Trust in Michigan 4-H advisory groups
Consider these strategies to build a sense of trust in your 4-H advisory group.
Decisions that take into account a wide variety of perspectives are often more successful than decisions made by a single individual. Michigan 4-H Youth Development embraces this idea through utilizing county-based advisory groups composed of youth and adult volunteers. These advisory groups provide insight on new programming opportunities, raise funds and move ideas to action. Like any group, however, these critical volunteer-driven groups may experience conflict.
In his book, “Five Dysfunctions of a Team,” Patrick Lencioni addresses five ways dysfunctional group dynamics can interrupt team goals. This upcoming series of Michigan State University Extension articles will address each of the five team dysfunctions and propose ways 4-H advisory groups might overcome them.
The base of the pyramid is the absence of trust. According to Lencioni, teams that are not able to foster a sense of trust among their members might question the motives of their members, waste time-managing behaviors and are reluctant to take risks.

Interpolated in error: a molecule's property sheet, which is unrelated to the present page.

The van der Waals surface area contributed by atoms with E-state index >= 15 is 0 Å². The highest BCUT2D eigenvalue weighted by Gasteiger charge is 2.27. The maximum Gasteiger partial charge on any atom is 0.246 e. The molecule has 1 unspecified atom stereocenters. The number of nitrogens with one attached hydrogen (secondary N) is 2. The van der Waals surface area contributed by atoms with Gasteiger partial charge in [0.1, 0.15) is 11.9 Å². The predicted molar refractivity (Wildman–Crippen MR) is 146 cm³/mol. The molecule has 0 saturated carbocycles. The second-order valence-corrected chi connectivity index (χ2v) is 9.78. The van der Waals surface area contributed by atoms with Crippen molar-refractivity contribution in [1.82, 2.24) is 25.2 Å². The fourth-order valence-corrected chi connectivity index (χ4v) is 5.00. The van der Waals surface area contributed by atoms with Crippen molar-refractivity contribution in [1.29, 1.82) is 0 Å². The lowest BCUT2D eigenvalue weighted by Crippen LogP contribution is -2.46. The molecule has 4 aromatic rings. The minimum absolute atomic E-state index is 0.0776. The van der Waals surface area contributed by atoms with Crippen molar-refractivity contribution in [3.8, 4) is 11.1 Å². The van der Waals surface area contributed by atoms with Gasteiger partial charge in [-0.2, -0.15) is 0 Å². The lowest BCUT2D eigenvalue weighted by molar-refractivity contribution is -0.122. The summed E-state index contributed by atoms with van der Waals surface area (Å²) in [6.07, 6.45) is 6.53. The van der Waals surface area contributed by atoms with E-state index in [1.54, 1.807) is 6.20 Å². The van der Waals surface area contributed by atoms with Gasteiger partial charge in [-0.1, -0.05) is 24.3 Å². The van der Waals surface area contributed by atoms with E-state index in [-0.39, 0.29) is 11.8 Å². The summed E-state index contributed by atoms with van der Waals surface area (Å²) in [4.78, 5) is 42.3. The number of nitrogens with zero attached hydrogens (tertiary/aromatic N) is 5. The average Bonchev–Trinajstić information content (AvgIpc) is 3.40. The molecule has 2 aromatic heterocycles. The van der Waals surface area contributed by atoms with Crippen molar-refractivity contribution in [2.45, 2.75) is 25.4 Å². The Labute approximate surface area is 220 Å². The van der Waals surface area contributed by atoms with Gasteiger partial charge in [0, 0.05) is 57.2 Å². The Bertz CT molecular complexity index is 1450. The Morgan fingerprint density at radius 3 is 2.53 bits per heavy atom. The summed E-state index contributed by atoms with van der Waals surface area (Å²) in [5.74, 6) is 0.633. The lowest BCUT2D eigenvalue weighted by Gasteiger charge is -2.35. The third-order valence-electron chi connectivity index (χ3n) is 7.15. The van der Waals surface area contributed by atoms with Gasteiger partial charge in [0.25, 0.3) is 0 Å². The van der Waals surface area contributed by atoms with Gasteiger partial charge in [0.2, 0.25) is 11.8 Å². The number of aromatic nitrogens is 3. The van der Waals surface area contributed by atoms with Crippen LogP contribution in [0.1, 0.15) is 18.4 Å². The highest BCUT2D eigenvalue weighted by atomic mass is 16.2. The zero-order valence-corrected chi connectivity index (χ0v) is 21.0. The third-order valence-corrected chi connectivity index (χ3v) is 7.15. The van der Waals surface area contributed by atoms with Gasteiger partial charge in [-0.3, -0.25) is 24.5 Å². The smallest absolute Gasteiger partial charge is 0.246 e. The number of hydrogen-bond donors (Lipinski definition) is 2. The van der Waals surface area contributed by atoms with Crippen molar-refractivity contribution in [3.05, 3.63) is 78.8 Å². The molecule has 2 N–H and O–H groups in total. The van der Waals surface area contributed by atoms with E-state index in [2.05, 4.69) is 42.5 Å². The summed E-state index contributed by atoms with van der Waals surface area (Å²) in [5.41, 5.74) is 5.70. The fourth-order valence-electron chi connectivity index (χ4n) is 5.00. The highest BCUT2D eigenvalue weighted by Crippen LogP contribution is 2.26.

Consider the following ideas to build a sense of trust in 4-H advisory groups.
- Learn members’ names and stories. Use name tents or tags and strive beyond names to build relationships with team members as people first. While advisory group members might be representing a certain role in meetings, realize there is more to the person than their title or volunteer role. Before meetings, use an icebreaker question like, “What do you do in your free time?” in an attempt to find shared interests and common ground.
- Utilize icebreakers and team-building activities. It is OK to be silly. In an organization that places an emphasis on youth development and treating youth as equals in decision-making roles, it is important for youth and adults to step outside of their comfort zone and build a sense of team together. Adults should participate in icebreaker activities right alongside youth.
- Shake up the routine. While regularly scheduled meetings and predictable agendas can help teams increase productivity, the stale environment of a business-only agenda can be a challenging environment to foster trust. Consider sharing a potluck meal together during the next regularly scheduled business meeting. Field trips to neighboring counties to examine their advisory groups or educational programs can inform program ideas and provide a shared experience to build a sense of team.